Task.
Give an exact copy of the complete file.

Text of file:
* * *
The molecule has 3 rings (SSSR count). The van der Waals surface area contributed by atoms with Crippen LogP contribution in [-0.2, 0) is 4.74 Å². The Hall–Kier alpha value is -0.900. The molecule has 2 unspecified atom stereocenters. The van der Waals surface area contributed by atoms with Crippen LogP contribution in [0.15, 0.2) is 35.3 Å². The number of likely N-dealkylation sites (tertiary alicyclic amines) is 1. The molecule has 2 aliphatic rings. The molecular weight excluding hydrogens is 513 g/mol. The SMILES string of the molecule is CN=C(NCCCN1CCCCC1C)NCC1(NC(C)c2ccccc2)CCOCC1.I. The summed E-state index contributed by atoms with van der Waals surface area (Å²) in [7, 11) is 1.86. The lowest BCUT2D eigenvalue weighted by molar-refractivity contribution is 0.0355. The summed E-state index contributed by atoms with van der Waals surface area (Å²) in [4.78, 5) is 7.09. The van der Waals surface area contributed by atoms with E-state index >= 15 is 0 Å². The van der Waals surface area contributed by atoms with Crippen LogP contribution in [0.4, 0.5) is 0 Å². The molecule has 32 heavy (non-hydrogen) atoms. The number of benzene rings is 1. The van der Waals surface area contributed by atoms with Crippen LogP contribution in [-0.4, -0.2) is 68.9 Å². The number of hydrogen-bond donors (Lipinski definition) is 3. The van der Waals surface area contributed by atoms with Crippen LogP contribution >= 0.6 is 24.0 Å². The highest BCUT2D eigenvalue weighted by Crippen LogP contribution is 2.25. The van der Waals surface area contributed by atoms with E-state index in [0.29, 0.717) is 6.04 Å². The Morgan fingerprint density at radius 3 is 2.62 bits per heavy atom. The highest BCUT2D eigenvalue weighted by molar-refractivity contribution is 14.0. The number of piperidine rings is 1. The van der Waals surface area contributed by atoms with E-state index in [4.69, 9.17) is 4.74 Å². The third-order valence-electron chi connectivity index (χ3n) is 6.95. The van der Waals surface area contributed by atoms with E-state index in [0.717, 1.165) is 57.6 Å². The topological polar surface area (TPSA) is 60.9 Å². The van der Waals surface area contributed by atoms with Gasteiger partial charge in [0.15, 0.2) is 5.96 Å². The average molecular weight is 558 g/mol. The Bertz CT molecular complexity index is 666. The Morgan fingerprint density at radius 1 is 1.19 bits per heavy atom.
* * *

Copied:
The molecule has 3 rings (SSSR count). The van der Waals surface area contributed by atoms with Crippen LogP contribution in [-0.2, 0) is 4.74 Å². The Hall–Kier alpha value is -0.900. The molecule has 2 unspecified atom stereocenters. The van der Waals surface area contributed by atoms with Crippen LogP contribution in [0.15, 0.2) is 35.3 Å². The number of likely N-dealkylation sites (tertiary alicyclic amines) is 1. The molecule has 2 aliphatic rings. The molecular weight excluding hydrogens is 513 g/mol. The SMILES string of the molecule is CN=C(NCCCN1CCCCC1C)NCC1(NC(C)c2ccccc2)CCOCC1.I. The summed E-state index contributed by atoms with van der Waals surface area (Å²) in [7, 11) is 1.86. The lowest BCUT2D eigenvalue weighted by molar-refractivity contribution is 0.0355. The summed E-state index contributed by atoms with van der Waals surface area (Å²) in [4.78, 5) is 7.09. The van der Waals surface area contributed by atoms with E-state index >= 15 is 0 Å². The van der Waals surface area contributed by atoms with Crippen LogP contribution in [0.4, 0.5) is 0 Å². The molecule has 32 heavy (non-hydrogen) atoms. The number of benzene rings is 1. The van der Waals surface area contributed by atoms with Crippen LogP contribution in [-0.4, -0.2) is 68.9 Å². The number of hydrogen-bond donors (Lipinski definition) is 3. The van der Waals surface area contributed by atoms with Crippen LogP contribution >= 0.6 is 24.0 Å². The highest BCUT2D eigenvalue weighted by Crippen LogP contribution is 2.25. The van der Waals surface area contributed by atoms with E-state index in [0.29, 0.717) is 6.04 Å². The Morgan fingerprint density at radius 3 is 2.62 bits per heavy atom. The highest BCUT2D eigenvalue weighted by molar-refractivity contribution is 14.0. The number of piperidine rings is 1. The van der Waals surface area contributed by atoms with E-state index in [4.69, 9.17) is 4.74 Å². The third-order valence-electron chi connectivity index (χ3n) is 6.95. The van der Waals surface area contributed by atoms with E-state index in [0.717, 1.165) is 57.6 Å². The topological polar surface area (TPSA) is 60.9 Å². The van der Waals surface area contributed by atoms with Gasteiger partial charge in [0.15, 0.2) is 5.96 Å². The average molecular weight is 558 g/mol. The Bertz CT molecular complexity index is 666. The Morgan fingerprint density at radius 1 is 1.19 bits per heavy atom.